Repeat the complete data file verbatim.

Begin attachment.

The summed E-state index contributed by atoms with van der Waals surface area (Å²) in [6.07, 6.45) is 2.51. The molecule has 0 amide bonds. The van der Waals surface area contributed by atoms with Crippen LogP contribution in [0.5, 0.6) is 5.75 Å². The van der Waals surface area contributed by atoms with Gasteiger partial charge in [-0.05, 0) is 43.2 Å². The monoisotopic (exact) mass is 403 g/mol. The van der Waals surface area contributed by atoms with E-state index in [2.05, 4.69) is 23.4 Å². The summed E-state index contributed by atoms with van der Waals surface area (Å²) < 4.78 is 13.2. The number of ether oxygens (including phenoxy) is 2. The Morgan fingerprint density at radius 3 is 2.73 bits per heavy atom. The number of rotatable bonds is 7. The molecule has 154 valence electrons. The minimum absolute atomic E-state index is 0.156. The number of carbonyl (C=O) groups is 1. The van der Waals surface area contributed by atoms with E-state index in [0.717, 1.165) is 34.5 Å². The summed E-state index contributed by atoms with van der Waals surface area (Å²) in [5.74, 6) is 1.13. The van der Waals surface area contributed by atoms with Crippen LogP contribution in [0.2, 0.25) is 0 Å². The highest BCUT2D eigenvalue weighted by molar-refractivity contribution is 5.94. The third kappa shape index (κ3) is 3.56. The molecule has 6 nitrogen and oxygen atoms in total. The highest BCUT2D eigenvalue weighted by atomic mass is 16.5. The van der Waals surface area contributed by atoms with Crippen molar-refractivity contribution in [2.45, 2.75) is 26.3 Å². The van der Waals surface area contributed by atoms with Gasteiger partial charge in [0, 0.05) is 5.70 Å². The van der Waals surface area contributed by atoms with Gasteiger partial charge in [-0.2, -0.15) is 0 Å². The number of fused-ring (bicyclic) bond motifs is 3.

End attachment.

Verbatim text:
The summed E-state index contributed by atoms with van der Waals surface area (Å²) in [6.07, 6.45) is 2.51. The molecule has 0 amide bonds. The van der Waals surface area contributed by atoms with Crippen LogP contribution in [0.5, 0.6) is 5.75 Å². The van der Waals surface area contributed by atoms with Gasteiger partial charge in [-0.05, 0) is 43.2 Å². The monoisotopic (exact) mass is 403 g/mol. The van der Waals surface area contributed by atoms with E-state index in [2.05, 4.69) is 23.4 Å². The summed E-state index contributed by atoms with van der Waals surface area (Å²) < 4.78 is 13.2. The number of ether oxygens (including phenoxy) is 2. The Morgan fingerprint density at radius 3 is 2.73 bits per heavy atom. The number of rotatable bonds is 7. The molecule has 154 valence electrons. The minimum absolute atomic E-state index is 0.156. The number of carbonyl (C=O) groups is 1. The van der Waals surface area contributed by atoms with E-state index in [0.717, 1.165) is 34.5 Å². The summed E-state index contributed by atoms with van der Waals surface area (Å²) in [5.74, 6) is 1.13. The van der Waals surface area contributed by atoms with Crippen LogP contribution in [0.2, 0.25) is 0 Å². The highest BCUT2D eigenvalue weighted by molar-refractivity contribution is 5.94. The third kappa shape index (κ3) is 3.56. The molecule has 6 nitrogen and oxygen atoms in total. The highest BCUT2D eigenvalue weighted by atomic mass is 16.5. The van der Waals surface area contributed by atoms with Crippen molar-refractivity contribution in [2.45, 2.75) is 26.3 Å². The van der Waals surface area contributed by atoms with Gasteiger partial charge in [0, 0.05) is 5.70 Å². The van der Waals surface area contributed by atoms with Gasteiger partial charge in [-0.2, -0.15) is 0 Å². The number of fused-ring (bicyclic) bond motifs is 3.